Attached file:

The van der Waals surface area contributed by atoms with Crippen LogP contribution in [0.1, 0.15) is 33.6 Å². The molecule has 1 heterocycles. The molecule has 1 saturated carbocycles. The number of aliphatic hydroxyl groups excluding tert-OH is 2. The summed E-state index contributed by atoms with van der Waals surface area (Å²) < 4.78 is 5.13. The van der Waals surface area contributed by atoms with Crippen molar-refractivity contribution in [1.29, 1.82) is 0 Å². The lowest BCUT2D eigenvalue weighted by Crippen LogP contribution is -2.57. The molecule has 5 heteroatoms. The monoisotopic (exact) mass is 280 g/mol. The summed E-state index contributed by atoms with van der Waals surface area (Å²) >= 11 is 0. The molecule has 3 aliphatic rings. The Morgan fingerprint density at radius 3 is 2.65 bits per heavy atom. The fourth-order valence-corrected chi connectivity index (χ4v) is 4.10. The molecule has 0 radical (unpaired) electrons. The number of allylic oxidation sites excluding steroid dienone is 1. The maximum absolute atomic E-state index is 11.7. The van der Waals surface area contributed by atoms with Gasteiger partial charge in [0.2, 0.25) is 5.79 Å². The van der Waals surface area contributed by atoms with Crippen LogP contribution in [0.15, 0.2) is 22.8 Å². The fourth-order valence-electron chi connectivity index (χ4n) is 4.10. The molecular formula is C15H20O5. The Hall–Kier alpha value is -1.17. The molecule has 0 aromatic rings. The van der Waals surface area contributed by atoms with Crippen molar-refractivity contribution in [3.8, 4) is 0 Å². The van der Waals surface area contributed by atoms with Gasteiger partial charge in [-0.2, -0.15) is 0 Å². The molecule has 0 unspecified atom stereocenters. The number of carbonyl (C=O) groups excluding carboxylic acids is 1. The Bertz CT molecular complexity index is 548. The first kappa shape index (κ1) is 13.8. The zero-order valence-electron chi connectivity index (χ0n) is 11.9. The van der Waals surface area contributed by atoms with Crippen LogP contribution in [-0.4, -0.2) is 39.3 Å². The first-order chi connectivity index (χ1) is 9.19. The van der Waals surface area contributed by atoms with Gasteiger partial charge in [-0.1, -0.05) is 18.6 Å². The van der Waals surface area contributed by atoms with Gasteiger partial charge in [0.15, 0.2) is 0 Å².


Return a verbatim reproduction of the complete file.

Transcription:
The van der Waals surface area contributed by atoms with Crippen LogP contribution in [0.1, 0.15) is 33.6 Å². The molecule has 1 heterocycles. The molecule has 1 saturated carbocycles. The number of aliphatic hydroxyl groups excluding tert-OH is 2. The summed E-state index contributed by atoms with van der Waals surface area (Å²) < 4.78 is 5.13. The van der Waals surface area contributed by atoms with Crippen molar-refractivity contribution in [1.29, 1.82) is 0 Å². The lowest BCUT2D eigenvalue weighted by Crippen LogP contribution is -2.57. The molecule has 5 heteroatoms. The monoisotopic (exact) mass is 280 g/mol. The summed E-state index contributed by atoms with van der Waals surface area (Å²) >= 11 is 0. The molecule has 3 aliphatic rings. The Morgan fingerprint density at radius 3 is 2.65 bits per heavy atom. The fourth-order valence-corrected chi connectivity index (χ4v) is 4.10. The molecule has 0 radical (unpaired) electrons. The number of allylic oxidation sites excluding steroid dienone is 1. The maximum absolute atomic E-state index is 11.7. The van der Waals surface area contributed by atoms with Gasteiger partial charge in [0.2, 0.25) is 5.79 Å². The van der Waals surface area contributed by atoms with Crippen LogP contribution in [0.15, 0.2) is 22.8 Å². The fourth-order valence-electron chi connectivity index (χ4n) is 4.10. The molecular formula is C15H20O5. The Hall–Kier alpha value is -1.17. The molecule has 0 aromatic rings. The van der Waals surface area contributed by atoms with Crippen molar-refractivity contribution in [3.8, 4) is 0 Å². The van der Waals surface area contributed by atoms with Gasteiger partial charge in [-0.2, -0.15) is 0 Å². The molecule has 0 unspecified atom stereocenters. The number of carbonyl (C=O) groups excluding carboxylic acids is 1. The Bertz CT molecular complexity index is 548. The first kappa shape index (κ1) is 13.8. The zero-order valence-electron chi connectivity index (χ0n) is 11.9. The van der Waals surface area contributed by atoms with Crippen LogP contribution in [-0.4, -0.2) is 39.3 Å². The first-order chi connectivity index (χ1) is 9.19. The van der Waals surface area contributed by atoms with Gasteiger partial charge in [-0.1, -0.05) is 18.6 Å². The van der Waals surface area contributed by atoms with Gasteiger partial charge in [0.15, 0.2) is 0 Å².